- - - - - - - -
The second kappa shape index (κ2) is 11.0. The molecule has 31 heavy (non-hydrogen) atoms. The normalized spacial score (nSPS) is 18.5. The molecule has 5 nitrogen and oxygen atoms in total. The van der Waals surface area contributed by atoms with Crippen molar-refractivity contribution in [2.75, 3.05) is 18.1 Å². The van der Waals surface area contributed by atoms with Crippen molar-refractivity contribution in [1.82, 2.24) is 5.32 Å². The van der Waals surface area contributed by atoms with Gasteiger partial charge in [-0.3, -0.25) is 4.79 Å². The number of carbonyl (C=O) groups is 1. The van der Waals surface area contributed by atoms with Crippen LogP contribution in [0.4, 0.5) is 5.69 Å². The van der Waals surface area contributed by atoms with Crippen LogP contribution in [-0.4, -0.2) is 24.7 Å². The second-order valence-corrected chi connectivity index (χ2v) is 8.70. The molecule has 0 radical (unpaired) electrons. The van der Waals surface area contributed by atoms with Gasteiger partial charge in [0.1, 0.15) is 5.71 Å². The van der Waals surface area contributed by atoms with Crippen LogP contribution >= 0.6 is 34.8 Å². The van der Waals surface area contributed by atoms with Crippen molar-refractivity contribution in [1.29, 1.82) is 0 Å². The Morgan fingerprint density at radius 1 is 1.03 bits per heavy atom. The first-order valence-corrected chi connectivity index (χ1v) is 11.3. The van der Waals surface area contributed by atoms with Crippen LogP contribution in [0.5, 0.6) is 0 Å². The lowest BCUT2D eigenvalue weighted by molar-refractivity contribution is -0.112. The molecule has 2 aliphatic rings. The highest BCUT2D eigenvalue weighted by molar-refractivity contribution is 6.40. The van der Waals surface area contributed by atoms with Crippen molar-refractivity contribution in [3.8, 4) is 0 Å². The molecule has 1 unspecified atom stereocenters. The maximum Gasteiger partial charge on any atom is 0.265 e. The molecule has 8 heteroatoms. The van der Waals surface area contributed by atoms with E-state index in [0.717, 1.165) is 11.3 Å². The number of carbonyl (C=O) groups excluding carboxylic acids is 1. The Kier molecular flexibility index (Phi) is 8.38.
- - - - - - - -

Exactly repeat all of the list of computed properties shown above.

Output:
The second kappa shape index (κ2) is 11.0. The molecule has 31 heavy (non-hydrogen) atoms. The normalized spacial score (nSPS) is 18.5. The molecule has 5 nitrogen and oxygen atoms in total. The van der Waals surface area contributed by atoms with Crippen molar-refractivity contribution in [2.75, 3.05) is 18.1 Å². The van der Waals surface area contributed by atoms with Crippen molar-refractivity contribution in [1.82, 2.24) is 5.32 Å². The van der Waals surface area contributed by atoms with Gasteiger partial charge in [-0.3, -0.25) is 4.79 Å². The number of carbonyl (C=O) groups is 1. The van der Waals surface area contributed by atoms with Crippen LogP contribution in [0.4, 0.5) is 5.69 Å². The van der Waals surface area contributed by atoms with Crippen LogP contribution in [-0.4, -0.2) is 24.7 Å². The second-order valence-corrected chi connectivity index (χ2v) is 8.70. The molecule has 0 radical (unpaired) electrons. The van der Waals surface area contributed by atoms with Gasteiger partial charge in [0.1, 0.15) is 5.71 Å². The van der Waals surface area contributed by atoms with Crippen LogP contribution >= 0.6 is 34.8 Å². The van der Waals surface area contributed by atoms with Crippen molar-refractivity contribution in [1.29, 1.82) is 0 Å². The Morgan fingerprint density at radius 1 is 1.03 bits per heavy atom. The first-order valence-corrected chi connectivity index (χ1v) is 11.3. The van der Waals surface area contributed by atoms with Crippen LogP contribution in [0.5, 0.6) is 0 Å². The lowest BCUT2D eigenvalue weighted by molar-refractivity contribution is -0.112. The molecule has 2 aliphatic rings. The highest BCUT2D eigenvalue weighted by molar-refractivity contribution is 6.40. The van der Waals surface area contributed by atoms with Crippen molar-refractivity contribution in [3.8, 4) is 0 Å². The molecule has 1 unspecified atom stereocenters. The maximum Gasteiger partial charge on any atom is 0.265 e. The molecule has 8 heteroatoms. The van der Waals surface area contributed by atoms with E-state index in [0.717, 1.165) is 11.3 Å². The number of carbonyl (C=O) groups excluding carboxylic acids is 1. The Kier molecular flexibility index (Phi) is 8.38.